• The withholding and withdrawal of life-sustaining treatments. Again, the legal and ethical aspects relevant to the withholding and withdrawal of life-sustaining treatments in the care of a patient in the terminal phase of life were described in detail in an earlier chapter of this module. Again, nurses working in palliative care settings must be guided by the patient's wishes (including those expressed in their advance care planning documentation), and the wishes of their family / carers / significant others (as appropriate).
  • The ongoing management of symptoms. There are five symptoms which, regardless of the specific type of disease process a person is experiencing, are particularly common at the end of life: (1) pain, (2) dyspnoea, (3) nausea and vomiting, (4) excessive respiratory secretions, and (5) restlessness, agitation and delirium. You studied the management of each of these symptoms in detail in a previous chapter of this module; you should revise this section now, if required.

It is important for nurses working in palliative care settings to recognise that people may experience a range of 'crises' or 'emergencies' in their final days of life. Such situations include (but are not limited to):

  • Bleeding.
  • Severe, uncontrolled pain.
  • Severe agitation.
  • Extreme dyspnoea.
  • Seizures.
  • Choking.

These are all manageable problems and, therefore, they should not be causes of a person's death unless a person has specifically requested not to receive supportive intervention. These 'crises' or 'emergencies' should be actively managed using the same nursing care as would be applied in any other health care setting. This type of care is administered with the fundamental aim of promoting the person's comfort.

As a person's death approaches, it is essential for nurses working in palliative care settings to be clear about whether they are expected to attempt cardiopulmonary resuscitation [CPR] following the person's death. In most cases, a patient receiving palliative care will have a 'Do Not Attempt Resuscitation' [DNAR] order which authorises health care staff to withhold CPR should a patient's condition deteriorate and so allow their natural death. Nurses should also consider whether the patient has an implantable cardiac defibrillator; if so, this will require deactivation prior to the patient's death.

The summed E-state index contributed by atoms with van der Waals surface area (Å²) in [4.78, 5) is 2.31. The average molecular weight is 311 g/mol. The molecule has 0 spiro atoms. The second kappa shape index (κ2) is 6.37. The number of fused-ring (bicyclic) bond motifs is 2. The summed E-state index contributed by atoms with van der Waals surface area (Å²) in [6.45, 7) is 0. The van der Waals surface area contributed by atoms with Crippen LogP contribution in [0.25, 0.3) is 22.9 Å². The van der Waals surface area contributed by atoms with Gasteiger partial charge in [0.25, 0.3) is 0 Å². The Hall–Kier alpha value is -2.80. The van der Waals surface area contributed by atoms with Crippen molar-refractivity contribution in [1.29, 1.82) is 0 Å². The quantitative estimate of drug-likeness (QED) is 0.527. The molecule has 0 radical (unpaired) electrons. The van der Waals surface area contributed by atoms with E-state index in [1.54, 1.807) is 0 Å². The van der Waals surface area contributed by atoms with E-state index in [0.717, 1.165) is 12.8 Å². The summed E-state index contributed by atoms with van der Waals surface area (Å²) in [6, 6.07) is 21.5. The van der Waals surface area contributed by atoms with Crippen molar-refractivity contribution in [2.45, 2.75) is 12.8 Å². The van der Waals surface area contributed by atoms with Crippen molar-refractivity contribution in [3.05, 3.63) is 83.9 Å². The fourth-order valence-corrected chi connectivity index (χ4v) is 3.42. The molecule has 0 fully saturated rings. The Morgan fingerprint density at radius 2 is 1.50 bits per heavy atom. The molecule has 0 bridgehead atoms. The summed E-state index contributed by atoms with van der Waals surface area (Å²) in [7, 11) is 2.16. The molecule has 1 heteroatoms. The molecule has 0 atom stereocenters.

Nurses working in palliative care settings must also be clear about whether the patient wishes to donate their organs, tissues or body to medicine and / or science - and also about their family's / carer's / significant others' views about organ donation, as it is these people who will give final consent. It is important to highlight that, in the UK, organ donation can only take place in acute hospital settings under strict criteria, however tissue or body donation can occur in any setting. Nurses working in palliative care settings must ensure they are familiar with their organisation's relevant policies and procedures, and also with the legislation applicable in the region in which they practice, in relation to organ, tissue and body donation, and consent for these processes.

It is important for nurses working in palliative care settings to recognise when a patient has died. In the UK, death is recognised to have occurred when: 

  • The pupils become fixed and dilated.
  • There is an absence of heart sounds.
  • There is an absence of respiratory effort.
  • There is no pulse.

Care of the patient after death

You studied some of the rituals associated with the care of a person's body after their death in a previous section of this chapter; you should revise this section now, if required. One of the palliative care nurse's most important roles in caring for a patient's body after their death is cleaning and preparing the body for funeral or other post-death activities. Ideally, this should occur within the first two to four hours after death, to preserve the person's appearance, condition, dignity and ability to donate their body or body tissues (if they choose to do so). Care of a person after their death involves a number of important considerations:

  • Involving the person's family / carers / significant others, if they wish; this includes providing these people with suitable time to spend with, and say goodbye to, the person, and opportunities to be involved in their post-death care.
  • Following manual handling guidelines when moving / repositioning the patient.
  • Laying the deceased on their back, straightening their limbs (if possible), placing a pillow underneath their head and closing their eyes (by applying light pressure).
  • Cleaning the mouth and replacing the dentures, if relevant. If the patient's dentures cannot be replaced, these must be placed in a clearly-labelled receptacle.
  • Tidying the patient's hair, and arranging into a preferred style (if this is known).
  • Male patients should not have their facial hair shaved too soon after death, as this can cause bruising; this is generally completed by the funeral director, if required.
  • If the patient's jaw is slack, it may be supported with a pillow or rolled towel.